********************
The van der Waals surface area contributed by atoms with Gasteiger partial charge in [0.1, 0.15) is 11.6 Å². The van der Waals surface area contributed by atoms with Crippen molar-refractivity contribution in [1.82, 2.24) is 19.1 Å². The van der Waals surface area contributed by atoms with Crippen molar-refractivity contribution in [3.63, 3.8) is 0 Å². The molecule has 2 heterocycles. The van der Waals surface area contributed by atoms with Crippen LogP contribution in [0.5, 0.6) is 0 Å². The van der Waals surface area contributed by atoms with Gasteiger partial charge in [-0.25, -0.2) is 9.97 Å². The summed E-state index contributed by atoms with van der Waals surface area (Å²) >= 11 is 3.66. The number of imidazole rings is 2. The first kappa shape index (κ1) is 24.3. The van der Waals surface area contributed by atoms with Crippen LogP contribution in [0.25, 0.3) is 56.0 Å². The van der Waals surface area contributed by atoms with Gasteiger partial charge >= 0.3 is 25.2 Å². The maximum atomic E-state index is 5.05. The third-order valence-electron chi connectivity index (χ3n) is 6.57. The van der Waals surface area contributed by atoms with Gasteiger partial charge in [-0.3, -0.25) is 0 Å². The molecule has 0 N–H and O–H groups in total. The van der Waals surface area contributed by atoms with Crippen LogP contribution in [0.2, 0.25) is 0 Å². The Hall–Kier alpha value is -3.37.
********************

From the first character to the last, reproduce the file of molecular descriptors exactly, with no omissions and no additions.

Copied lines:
The van der Waals surface area contributed by atoms with Gasteiger partial charge in [0.1, 0.15) is 11.6 Å². The van der Waals surface area contributed by atoms with Crippen molar-refractivity contribution in [1.82, 2.24) is 19.1 Å². The van der Waals surface area contributed by atoms with Crippen molar-refractivity contribution in [3.63, 3.8) is 0 Å². The molecule has 2 heterocycles. The van der Waals surface area contributed by atoms with Crippen LogP contribution in [0.5, 0.6) is 0 Å². The van der Waals surface area contributed by atoms with Gasteiger partial charge in [-0.25, -0.2) is 9.97 Å². The summed E-state index contributed by atoms with van der Waals surface area (Å²) >= 11 is 3.66. The number of imidazole rings is 2. The first kappa shape index (κ1) is 24.3. The van der Waals surface area contributed by atoms with Crippen LogP contribution in [0.25, 0.3) is 56.0 Å². The van der Waals surface area contributed by atoms with Gasteiger partial charge >= 0.3 is 25.2 Å². The maximum atomic E-state index is 5.05. The third-order valence-electron chi connectivity index (χ3n) is 6.57. The van der Waals surface area contributed by atoms with Gasteiger partial charge in [-0.3, -0.25) is 0 Å². The molecule has 0 N–H and O–H groups in total. The van der Waals surface area contributed by atoms with Crippen LogP contribution in [0.2, 0.25) is 0 Å². The Hall–Kier alpha value is -3.37.